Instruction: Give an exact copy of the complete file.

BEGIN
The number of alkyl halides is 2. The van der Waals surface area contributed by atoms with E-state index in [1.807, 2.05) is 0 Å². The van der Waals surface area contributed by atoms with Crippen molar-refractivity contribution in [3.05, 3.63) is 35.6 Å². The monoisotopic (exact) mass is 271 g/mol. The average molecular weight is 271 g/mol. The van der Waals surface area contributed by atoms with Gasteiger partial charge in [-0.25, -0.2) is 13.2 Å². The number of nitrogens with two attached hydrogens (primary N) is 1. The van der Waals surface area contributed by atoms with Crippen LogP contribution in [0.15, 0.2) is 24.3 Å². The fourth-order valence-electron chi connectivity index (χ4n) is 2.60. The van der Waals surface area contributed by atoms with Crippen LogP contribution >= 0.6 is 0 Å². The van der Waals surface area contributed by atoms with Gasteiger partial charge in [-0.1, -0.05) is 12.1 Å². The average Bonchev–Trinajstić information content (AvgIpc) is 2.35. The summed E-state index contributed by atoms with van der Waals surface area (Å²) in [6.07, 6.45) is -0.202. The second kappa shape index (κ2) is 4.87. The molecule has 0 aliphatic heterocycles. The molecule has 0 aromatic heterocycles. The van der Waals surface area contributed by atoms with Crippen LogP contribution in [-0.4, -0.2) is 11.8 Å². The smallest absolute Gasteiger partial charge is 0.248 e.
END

The number of alkyl halides is 2. The van der Waals surface area contributed by atoms with E-state index in [1.807, 2.05) is 0 Å². The van der Waals surface area contributed by atoms with Crippen molar-refractivity contribution in [3.05, 3.63) is 35.6 Å². The monoisotopic (exact) mass is 271 g/mol. The average molecular weight is 271 g/mol. The van der Waals surface area contributed by atoms with Gasteiger partial charge in [-0.25, -0.2) is 13.2 Å². The number of nitrogens with two attached hydrogens (primary N) is 1. The van der Waals surface area contributed by atoms with Crippen LogP contribution in [0.15, 0.2) is 24.3 Å². The fourth-order valence-electron chi connectivity index (χ4n) is 2.60. The van der Waals surface area contributed by atoms with Crippen LogP contribution >= 0.6 is 0 Å². The van der Waals surface area contributed by atoms with Gasteiger partial charge in [-0.1, -0.05) is 12.1 Å². The average Bonchev–Trinajstić information content (AvgIpc) is 2.35. The summed E-state index contributed by atoms with van der Waals surface area (Å²) in [6.07, 6.45) is -0.202. The second kappa shape index (κ2) is 4.87. The molecule has 0 aliphatic heterocycles. The molecule has 0 aromatic heterocycles. The van der Waals surface area contributed by atoms with Crippen LogP contribution in [-0.4, -0.2) is 11.8 Å². The smallest absolute Gasteiger partial charge is 0.248 e.